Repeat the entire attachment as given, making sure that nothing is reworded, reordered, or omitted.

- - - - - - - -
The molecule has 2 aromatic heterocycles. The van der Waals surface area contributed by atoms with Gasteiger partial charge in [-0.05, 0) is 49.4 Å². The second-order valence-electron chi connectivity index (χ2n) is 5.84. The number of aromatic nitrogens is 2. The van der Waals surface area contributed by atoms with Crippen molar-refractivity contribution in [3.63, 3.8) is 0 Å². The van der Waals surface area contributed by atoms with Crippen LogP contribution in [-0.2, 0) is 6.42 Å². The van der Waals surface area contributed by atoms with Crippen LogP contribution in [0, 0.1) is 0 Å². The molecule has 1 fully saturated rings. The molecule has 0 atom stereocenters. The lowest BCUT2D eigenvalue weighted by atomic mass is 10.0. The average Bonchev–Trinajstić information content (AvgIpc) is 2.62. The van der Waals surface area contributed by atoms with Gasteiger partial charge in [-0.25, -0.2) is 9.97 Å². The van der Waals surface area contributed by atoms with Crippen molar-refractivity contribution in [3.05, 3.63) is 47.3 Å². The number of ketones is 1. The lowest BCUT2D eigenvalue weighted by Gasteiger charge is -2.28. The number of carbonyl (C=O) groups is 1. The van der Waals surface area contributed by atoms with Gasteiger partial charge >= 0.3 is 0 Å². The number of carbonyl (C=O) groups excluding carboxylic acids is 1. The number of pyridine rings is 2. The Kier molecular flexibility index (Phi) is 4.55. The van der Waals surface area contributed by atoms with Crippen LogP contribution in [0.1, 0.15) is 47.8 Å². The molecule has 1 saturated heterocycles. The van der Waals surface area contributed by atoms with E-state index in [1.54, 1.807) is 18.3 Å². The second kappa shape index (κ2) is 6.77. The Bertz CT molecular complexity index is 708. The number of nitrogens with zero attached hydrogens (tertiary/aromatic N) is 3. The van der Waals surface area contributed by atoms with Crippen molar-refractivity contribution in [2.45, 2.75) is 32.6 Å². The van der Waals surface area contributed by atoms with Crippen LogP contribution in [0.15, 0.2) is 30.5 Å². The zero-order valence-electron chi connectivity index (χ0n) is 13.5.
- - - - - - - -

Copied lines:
The molecule has 2 aromatic heterocycles. The van der Waals surface area contributed by atoms with Gasteiger partial charge in [-0.05, 0) is 49.4 Å². The second-order valence-electron chi connectivity index (χ2n) is 5.84. The number of aromatic nitrogens is 2. The van der Waals surface area contributed by atoms with Crippen molar-refractivity contribution in [3.63, 3.8) is 0 Å². The van der Waals surface area contributed by atoms with Crippen LogP contribution in [-0.2, 0) is 6.42 Å². The van der Waals surface area contributed by atoms with Crippen LogP contribution in [0, 0.1) is 0 Å². The molecule has 1 fully saturated rings. The molecule has 0 atom stereocenters. The lowest BCUT2D eigenvalue weighted by atomic mass is 10.0. The average Bonchev–Trinajstić information content (AvgIpc) is 2.62. The van der Waals surface area contributed by atoms with Gasteiger partial charge in [-0.25, -0.2) is 9.97 Å². The van der Waals surface area contributed by atoms with Crippen molar-refractivity contribution in [3.05, 3.63) is 47.3 Å². The number of ketones is 1. The lowest BCUT2D eigenvalue weighted by Gasteiger charge is -2.28. The number of carbonyl (C=O) groups is 1. The van der Waals surface area contributed by atoms with Gasteiger partial charge >= 0.3 is 0 Å². The number of carbonyl (C=O) groups excluding carboxylic acids is 1. The number of pyridine rings is 2. The Kier molecular flexibility index (Phi) is 4.55. The van der Waals surface area contributed by atoms with Crippen LogP contribution in [0.1, 0.15) is 47.8 Å². The molecule has 1 saturated heterocycles. The van der Waals surface area contributed by atoms with E-state index in [1.54, 1.807) is 18.3 Å². The second kappa shape index (κ2) is 6.77. The Bertz CT molecular complexity index is 708. The number of nitrogens with zero attached hydrogens (tertiary/aromatic N) is 3. The van der Waals surface area contributed by atoms with Crippen molar-refractivity contribution in [2.45, 2.75) is 32.6 Å². The van der Waals surface area contributed by atoms with Crippen LogP contribution in [0.15, 0.2) is 30.5 Å². The zero-order valence-electron chi connectivity index (χ0n) is 13.5.